Aristotle said it best “We are what we repeatedly do. Excellence, then, is not an act but a habit.” If all our actions in life boil down to our habits, then being a person who is aware of and in control of their habits is almost like a litmus test for success. If you can control your habits enough to achieve success once, you can do it again, and soon you can become a person who seemingly succeeds at all they do. Success and achievement are recipes, they are not the same for each and every person, but once you find the recipe to success in your own life, the sky is the limit for what you can achieve once you apply that knowledge and routine to other aspects of your life. This is actually the reason I purchased this book to begin with. As an online entrepreneur, I noticed that other successful entrepreneurs had many of the same habits and once I started seeing the pattern, I knew I needed to learn more about how to control my habits so that I was achieving at a higher level! If you look around and notice that all the people you look up to seem to have habits and routines in place that you are currently lacking, it may be time for you to change your habits as well!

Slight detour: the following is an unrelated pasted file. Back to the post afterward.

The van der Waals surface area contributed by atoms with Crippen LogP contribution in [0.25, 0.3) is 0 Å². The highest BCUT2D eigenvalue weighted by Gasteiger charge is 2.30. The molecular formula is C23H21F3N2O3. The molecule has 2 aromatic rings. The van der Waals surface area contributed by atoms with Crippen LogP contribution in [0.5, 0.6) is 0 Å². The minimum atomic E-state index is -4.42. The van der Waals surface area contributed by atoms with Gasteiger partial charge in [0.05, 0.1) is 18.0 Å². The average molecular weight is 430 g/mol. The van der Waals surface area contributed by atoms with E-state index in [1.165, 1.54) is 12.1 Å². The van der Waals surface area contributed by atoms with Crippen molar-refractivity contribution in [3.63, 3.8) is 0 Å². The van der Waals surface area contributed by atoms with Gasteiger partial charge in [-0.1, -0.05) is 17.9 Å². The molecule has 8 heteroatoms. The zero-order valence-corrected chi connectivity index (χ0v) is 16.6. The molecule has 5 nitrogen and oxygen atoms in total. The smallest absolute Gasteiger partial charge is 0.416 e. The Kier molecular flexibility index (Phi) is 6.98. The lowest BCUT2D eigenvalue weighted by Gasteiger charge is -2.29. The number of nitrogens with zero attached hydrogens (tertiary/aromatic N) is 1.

Overall, I think that The Power of Habit was a great business book, and I’m certainly glad I purchased it! I will say, it was a very fun book to listen to on tape as I did, via Audible.com and I would suggest for other entrepreneurs or anyone else who categorizes themselves as a life long learner, that you sign up for an Audible membership because you are seriously able to devour more books and knowledge this way! I’m not sponsored by Audible or anything, you guys know that when I find something I like, I love to share it with you all, and so far Audible has been an excellent tool for me that I plan to use to the fullest extent!